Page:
Test Valley Borough Council is one of seven organisations that will benefit from a government grant.
The £250,000 grant is for a study into the impact of recreational pressure on the New Forest, arising from new housing development in south west Hampshire and south Wiltshire and how this could be addressed.
Earlier this year the Council submitted the bid to the Ministry for Housing, Communities and Local Government as a joint working initiative with the other organisations* and learnt last week that it has been successful in obtaining the full grant.
The Ministry said that the scheme “scored highly on the scale and strength of the proposal, its commitment to effective planning across authority boundaries and the potential to accelerate the delivery of housing growth.”
Deputy Leader of the Council and Planning Portfolio Holder, Councillor Nick Adams-King said: “We want to ensure we balance the strategic issues the area faces – delivering the homes needed whilst conserving the natural environment.
“This grant enables us to commission a study which helps deliver that balance by providing justification for the Councils’ Local Plans and supporting the priorities contained in the New Forest Management Plan.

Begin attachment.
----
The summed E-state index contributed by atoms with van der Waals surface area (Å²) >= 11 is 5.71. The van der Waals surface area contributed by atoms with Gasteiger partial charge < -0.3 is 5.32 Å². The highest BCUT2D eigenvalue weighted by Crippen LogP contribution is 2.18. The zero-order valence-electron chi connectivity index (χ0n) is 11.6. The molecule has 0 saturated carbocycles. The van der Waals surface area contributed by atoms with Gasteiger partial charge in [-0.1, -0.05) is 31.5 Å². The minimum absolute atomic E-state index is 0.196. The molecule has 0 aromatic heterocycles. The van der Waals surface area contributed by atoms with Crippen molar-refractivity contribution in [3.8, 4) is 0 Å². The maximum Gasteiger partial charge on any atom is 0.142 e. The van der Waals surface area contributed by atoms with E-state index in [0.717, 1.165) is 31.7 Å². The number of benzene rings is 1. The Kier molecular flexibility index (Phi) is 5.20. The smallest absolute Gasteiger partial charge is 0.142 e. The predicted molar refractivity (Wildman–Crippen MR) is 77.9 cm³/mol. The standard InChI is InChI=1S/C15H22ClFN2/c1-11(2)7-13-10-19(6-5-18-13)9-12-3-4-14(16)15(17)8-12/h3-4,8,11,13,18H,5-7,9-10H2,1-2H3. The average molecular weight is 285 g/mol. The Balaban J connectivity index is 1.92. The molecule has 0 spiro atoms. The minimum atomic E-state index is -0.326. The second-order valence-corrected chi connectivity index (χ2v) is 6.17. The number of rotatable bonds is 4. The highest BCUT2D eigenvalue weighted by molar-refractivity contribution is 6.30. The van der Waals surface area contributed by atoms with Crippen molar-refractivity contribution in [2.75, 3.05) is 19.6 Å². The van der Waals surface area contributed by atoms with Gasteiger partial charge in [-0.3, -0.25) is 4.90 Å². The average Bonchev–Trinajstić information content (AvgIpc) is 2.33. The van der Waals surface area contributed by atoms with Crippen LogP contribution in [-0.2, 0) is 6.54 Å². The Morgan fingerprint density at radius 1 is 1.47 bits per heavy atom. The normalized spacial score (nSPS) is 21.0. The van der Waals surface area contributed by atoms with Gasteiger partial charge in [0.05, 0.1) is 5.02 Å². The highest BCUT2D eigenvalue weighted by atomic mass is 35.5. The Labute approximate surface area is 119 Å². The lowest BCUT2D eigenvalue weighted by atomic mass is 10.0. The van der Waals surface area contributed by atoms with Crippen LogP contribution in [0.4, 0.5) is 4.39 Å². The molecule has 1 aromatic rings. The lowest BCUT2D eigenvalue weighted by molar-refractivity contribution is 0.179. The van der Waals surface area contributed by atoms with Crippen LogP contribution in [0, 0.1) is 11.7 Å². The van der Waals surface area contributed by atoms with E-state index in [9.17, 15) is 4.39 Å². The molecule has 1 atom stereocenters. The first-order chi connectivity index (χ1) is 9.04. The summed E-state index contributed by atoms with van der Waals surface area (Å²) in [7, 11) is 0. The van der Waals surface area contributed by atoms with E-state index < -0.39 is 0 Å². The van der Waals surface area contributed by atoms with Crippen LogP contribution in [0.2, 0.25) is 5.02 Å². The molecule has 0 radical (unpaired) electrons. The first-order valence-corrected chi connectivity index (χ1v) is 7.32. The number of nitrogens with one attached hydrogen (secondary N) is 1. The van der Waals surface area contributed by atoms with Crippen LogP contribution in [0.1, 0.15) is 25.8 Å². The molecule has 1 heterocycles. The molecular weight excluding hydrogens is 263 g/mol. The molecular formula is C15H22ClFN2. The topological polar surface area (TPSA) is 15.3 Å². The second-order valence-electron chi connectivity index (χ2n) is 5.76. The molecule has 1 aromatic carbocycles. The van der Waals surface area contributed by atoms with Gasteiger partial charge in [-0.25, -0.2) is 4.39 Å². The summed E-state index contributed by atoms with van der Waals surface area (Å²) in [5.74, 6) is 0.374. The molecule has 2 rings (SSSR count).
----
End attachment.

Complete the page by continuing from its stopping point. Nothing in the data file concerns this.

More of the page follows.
“This is a huge task. With our six partner organisations, we are looking at a total conservation area of more than 29,000 hectares, which collectively represent one of the largest protected habitats in England. “
A joint working group of officers from the partner organisations was set up in 2016 specifically focussing on strategic mitigation for the New Forest in order to help progress the individual Local Plans and housing delivery. This new study will complement this work and enable a longer term strategic mitigation framework to be prepared.
Specifically, the funding will be used to gauge the following
1 International designation in relation to the presence of certain bird species.
2 New Forest Visitor Survey (2005) and Changing patterns of visitor numbers within the New Forest National Park, with particular reference to the New Forest Special Protection Area (2008).